MR: Keep in mind, it’s only fair that I warn you that I am working on a book of my years as Arthur’s guitarist (1993-1996, 2001-2005), so much of what I am telling you will appear in my book! The short answer to how we first met Arthur is that his old booking agent in the early 90’s, Tom Sweeney, met Rusty and I at the record store we used to run in Santa Monica. Tom was buying every Love and AL record and cd we had. Once I found out his connection to Arthur Lee I gave him a Baby Lemonade demo tape; we’d only just formed a few months prior to meeting him but I told him we were big fans of Love’s music, knew the tunes and would love the chance to open up a show sometime. A few months later an opportunity arose, we got the call and played before Arthur’s show at the Troubadour in Spring, 1993. Arthur watched out set from the balcony and had Tom call us the next day! He asked if we knew his music and said we reminded him of his original band. We were beside ourselves, man! We got together with him a few days later and jammed like 4 or 5 songs. I remember him playing us a video of Shack doing 7&7 Is with him in England. He loved those guys like family. Then we played out first show as Love and he had someone video tape it. We kept the intensity of the Shack performance but put ourselves into it, which Arthur liked a lot.
DG: Did Arthur have other backing bands?
MR: For financial reasons he used other bands (like the amazing Das Damen guys on the East Coast), but all in all, we were HIS band and we had some great years together and played hundreds and hundreds of shows together.
DG: How would you describe the standards that he put on you and the other members of his backing band?
MR: He demanded that you outdo yourself every night, and he could be tough when it came to that. But that’s the era Arthur came from, and many musicians these days don’t understand that you have to give 100% every time. Every solo has to be better than the last, and every harmony you sing should always be your best, or at least you trying your best. Make sure your guitar, cables, amp and pedals work great 100% of the time. That was the only pressure, but since we had that work ethic as Baby Lemonade it wasn’t an issue that often. I certainly think he held us to a higher standard than any of the other Love incarnations or backing bands, the original band notwithstanding. He just wanted people to have their act together, so when he got onstage he didn’t have to worry about the music, just the show.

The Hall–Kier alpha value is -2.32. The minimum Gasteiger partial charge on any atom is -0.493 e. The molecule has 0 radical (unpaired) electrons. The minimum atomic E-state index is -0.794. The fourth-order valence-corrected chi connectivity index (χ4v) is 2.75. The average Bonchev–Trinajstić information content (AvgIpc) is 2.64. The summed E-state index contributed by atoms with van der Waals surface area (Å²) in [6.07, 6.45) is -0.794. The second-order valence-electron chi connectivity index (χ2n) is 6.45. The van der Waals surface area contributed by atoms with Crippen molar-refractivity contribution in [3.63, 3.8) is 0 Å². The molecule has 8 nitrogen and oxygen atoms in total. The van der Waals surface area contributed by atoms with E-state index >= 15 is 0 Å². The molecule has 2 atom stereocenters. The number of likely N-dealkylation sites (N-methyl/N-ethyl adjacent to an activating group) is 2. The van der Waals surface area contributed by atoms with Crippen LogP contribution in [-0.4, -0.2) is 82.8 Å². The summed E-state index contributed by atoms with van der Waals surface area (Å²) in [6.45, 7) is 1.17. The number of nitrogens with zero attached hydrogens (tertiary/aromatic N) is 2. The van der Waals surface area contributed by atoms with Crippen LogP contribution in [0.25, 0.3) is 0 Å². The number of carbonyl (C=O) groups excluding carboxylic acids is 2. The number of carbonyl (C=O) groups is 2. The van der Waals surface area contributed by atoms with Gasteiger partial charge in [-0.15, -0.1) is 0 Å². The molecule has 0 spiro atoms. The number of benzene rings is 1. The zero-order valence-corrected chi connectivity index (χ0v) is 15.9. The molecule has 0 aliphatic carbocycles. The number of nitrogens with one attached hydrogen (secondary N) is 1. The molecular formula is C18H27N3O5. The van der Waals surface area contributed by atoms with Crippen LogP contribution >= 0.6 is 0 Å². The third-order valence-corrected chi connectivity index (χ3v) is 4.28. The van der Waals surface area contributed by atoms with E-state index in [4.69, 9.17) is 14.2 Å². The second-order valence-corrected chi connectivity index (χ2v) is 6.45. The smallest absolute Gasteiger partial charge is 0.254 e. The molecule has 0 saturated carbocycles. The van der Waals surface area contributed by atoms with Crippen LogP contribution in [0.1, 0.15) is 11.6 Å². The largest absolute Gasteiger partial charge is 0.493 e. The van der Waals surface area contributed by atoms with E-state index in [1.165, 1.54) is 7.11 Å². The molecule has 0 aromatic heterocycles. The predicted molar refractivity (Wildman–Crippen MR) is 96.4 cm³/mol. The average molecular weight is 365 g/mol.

DG: What are some things that you thought about while approaching and playing Arthur Lee’s and Love’s music? For instance, what would you say about the issue of playing music that was originally recorded several decades ago, yet you want to be mindful of the fact that the music is being played in a different era?
MR: When we started doing the gigs we weren’t sure of how we should play the songs. If we tried to play them verbatim they didn’t really translate that well (not without all the other instruments) and Arthur had this saying,” Play it LIKE the record of BETTER than the record.” He liked our energy, we were tight and we knew the songs inside-out. We simply stepped inside those records and thought to ourselves, how would the original band play these tunes live? So that’s what we went for. As a matter of fact the only prerequisite Arthur had was that we made sure no one ever felt good about following our show. If we didn’t headline he wanted to make sure he made the closer sweat and sweat good.